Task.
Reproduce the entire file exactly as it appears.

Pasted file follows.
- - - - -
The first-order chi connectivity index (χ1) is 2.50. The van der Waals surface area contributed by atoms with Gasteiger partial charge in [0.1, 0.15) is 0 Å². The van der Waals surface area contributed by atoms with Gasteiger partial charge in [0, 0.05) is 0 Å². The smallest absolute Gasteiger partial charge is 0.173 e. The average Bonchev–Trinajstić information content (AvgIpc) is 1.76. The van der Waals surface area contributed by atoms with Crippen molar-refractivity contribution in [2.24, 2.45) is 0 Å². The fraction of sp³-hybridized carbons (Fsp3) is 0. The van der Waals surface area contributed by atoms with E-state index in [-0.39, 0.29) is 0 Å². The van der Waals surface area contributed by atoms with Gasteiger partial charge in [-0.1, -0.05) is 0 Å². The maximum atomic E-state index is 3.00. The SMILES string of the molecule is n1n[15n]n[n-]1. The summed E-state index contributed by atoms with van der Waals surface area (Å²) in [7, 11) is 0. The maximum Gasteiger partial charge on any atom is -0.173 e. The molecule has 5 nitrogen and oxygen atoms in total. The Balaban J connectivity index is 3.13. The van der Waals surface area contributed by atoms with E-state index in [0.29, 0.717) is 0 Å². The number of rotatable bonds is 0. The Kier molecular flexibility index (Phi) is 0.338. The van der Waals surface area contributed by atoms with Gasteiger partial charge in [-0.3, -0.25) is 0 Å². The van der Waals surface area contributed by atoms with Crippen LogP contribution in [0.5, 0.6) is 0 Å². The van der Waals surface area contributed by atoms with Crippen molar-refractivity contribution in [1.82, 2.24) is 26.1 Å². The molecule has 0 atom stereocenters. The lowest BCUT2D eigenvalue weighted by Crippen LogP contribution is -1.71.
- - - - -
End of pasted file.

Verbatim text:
The first-order chi connectivity index (χ1) is 2.50. The van der Waals surface area contributed by atoms with Gasteiger partial charge in [0.1, 0.15) is 0 Å². The van der Waals surface area contributed by atoms with Gasteiger partial charge in [0, 0.05) is 0 Å². The smallest absolute Gasteiger partial charge is 0.173 e. The average Bonchev–Trinajstić information content (AvgIpc) is 1.76. The van der Waals surface area contributed by atoms with Crippen molar-refractivity contribution in [2.24, 2.45) is 0 Å². The fraction of sp³-hybridized carbons (Fsp3) is 0. The van der Waals surface area contributed by atoms with E-state index in [-0.39, 0.29) is 0 Å². The van der Waals surface area contributed by atoms with Gasteiger partial charge in [-0.1, -0.05) is 0 Å². The maximum atomic E-state index is 3.00. The SMILES string of the molecule is n1n[15n]n[n-]1. The summed E-state index contributed by atoms with van der Waals surface area (Å²) in [7, 11) is 0. The maximum Gasteiger partial charge on any atom is -0.173 e. The molecule has 5 nitrogen and oxygen atoms in total. The Balaban J connectivity index is 3.13. The van der Waals surface area contributed by atoms with E-state index in [0.29, 0.717) is 0 Å². The number of rotatable bonds is 0. The Kier molecular flexibility index (Phi) is 0.338. The van der Waals surface area contributed by atoms with Gasteiger partial charge in [-0.3, -0.25) is 0 Å². The van der Waals surface area contributed by atoms with Crippen LogP contribution in [0.5, 0.6) is 0 Å². The van der Waals surface area contributed by atoms with Crippen molar-refractivity contribution in [1.82, 2.24) is 26.1 Å². The molecule has 0 atom stereocenters. The lowest BCUT2D eigenvalue weighted by Crippen LogP contribution is -1.71.